Frequently Asked Questions
8 questions displayed.
|General||How can I use O*NET information and tools to define a job in my company?
O*NET has more than 275 standardized descriptors of skills, knowledges, tasks, occupation requirements, and worker abilities, interests and values to assist you in building accurate job descriptions. Companies can use the O*NET Questionnaires to apply O*NET descriptors to their own particular situation. O*NET information and tools can help identify important elements of a job for developing or choosing training materials. You can use O*NET information to identify skill requirements to align job needs with more qualified applicants. Further, O*NET information and tools can help define success factors for promotion and advancement. Read more about using O*NET information in the Human Resource Management section of this website and in the O*NET Toolkit for Business.
|General||I am looking for a crosswalk from one job classification system to another. Can you help?
O*NET OnLine contains crosswalks between the O*NET-SOC and the Classification of Instructional Programs (CIP), Dictionary of Occupational Titles (DOT), Military Occupational Classification (MOC), Registered Apprenticeship Partners Information Data System (RAPIDS), and Standard Occupational Classification (SOC). The National Crosswalk Service Center (NCSC) is also an excellent resource and may be able to provide assistance for other crosswalks.
|Database||When and how was the information in the O*NET Database collected?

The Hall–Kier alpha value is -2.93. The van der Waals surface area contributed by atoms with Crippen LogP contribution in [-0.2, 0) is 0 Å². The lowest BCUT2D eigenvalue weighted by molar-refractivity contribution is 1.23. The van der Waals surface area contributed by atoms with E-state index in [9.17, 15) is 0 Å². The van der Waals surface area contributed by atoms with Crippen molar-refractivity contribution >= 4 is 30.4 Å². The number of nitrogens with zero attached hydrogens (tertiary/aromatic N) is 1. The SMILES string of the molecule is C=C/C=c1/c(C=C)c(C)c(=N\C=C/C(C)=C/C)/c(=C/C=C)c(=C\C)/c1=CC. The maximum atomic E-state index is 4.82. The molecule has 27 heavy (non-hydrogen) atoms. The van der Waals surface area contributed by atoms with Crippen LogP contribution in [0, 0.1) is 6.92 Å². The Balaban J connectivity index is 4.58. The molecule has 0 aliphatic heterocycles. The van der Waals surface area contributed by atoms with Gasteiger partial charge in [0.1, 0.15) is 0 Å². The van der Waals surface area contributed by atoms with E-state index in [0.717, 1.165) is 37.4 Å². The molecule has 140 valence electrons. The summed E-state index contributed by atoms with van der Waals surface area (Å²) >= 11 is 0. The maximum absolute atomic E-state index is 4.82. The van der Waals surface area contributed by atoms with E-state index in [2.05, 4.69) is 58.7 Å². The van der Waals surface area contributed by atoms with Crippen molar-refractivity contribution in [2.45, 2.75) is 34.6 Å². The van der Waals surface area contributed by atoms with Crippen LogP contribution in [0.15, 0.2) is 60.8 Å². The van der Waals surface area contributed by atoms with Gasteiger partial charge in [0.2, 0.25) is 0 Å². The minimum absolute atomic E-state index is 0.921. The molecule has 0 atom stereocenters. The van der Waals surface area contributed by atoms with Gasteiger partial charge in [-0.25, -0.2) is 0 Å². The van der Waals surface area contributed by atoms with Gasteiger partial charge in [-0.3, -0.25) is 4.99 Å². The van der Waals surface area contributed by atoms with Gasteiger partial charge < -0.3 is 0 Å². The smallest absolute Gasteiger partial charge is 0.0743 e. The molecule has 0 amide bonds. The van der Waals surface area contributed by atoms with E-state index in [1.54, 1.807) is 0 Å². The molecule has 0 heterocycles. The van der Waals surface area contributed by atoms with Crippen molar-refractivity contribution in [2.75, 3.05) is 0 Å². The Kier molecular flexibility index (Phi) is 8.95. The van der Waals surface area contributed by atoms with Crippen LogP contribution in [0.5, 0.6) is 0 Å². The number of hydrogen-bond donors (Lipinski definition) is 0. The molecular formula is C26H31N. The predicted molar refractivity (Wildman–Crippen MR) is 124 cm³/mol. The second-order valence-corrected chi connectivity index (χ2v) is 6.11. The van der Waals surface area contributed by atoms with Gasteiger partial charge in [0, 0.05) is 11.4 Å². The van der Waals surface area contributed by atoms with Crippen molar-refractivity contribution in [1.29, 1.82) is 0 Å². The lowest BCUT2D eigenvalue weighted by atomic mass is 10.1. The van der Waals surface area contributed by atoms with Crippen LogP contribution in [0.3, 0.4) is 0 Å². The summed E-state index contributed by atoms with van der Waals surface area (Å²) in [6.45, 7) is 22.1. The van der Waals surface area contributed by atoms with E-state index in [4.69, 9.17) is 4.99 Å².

In order to keep the O*NET Database updated, the National Center for O*NET Development has an ongoing data collection program aimed at identifying and maintaining current information on the characteristics of workers and occupations. The information that populates the O*NET Database is collected from three primary sources: job incumbents, occupational experts, and occupational analysts. See O*NET Data Collection for an overview of the project, or visit the Data Collection Program website. For a listing of occupations with updated data along with the date they were last updated, see Occupations Populated with Updated Data.
|Database||Is there a Spanish-language version of the O*NET Database?
Yes, a Spanish-language version of the O*NET database has been developed. For more information about or to download this database, visit the Developer's Corner. In addition, a Spanish-language version of the data collection surveys is also available; see O*NET Questionnaires.
|OnLine||What features does O*NET OnLine offer?
O*NET OnLine has the following functions and features:
|OnLine||Where can I find wage and employment outlook information in O*NET OnLine?
Each occupational report within O*NET OnLine includes national wage and employment projection information: wage, employment, projected growth, and projected need. In addition, state specific information is available via a direct link to CareerOneStop .
|Ability Profiler||What abilities does the O*NET Ability Profiler measure?
The O*NET Ability Profiler measures 9 basic abilities related to the world of work. They include Verbal Ability, Arithmetic Reasoning, Computation, Spatial Ability, Form Perception, Clerical Perception, Motor Coordination, Manual Dexterity, and Finger Dexterity. The O*NET Ability Profiler was developed and organized so users can identify occupations that fit their abilities.
|Ability Profiler||Is certification and/or training needed to administer the O*NET Ability Profiler?
Certification is not required. However, a trained administrator is very important to successful administration of the O*NET Ability Profiler. The O*NET Ability Profiler Administrator Training Manual is available for order from the U.S. Government Printing Office (866-512-1800) or by download from this website. All administrators should read and study the O*NET Ability Profiler Administrator Training Manual as well as the O*NET Ability Profiler Administration Manual. Information about webinars and other training is available from the O*NET Academy.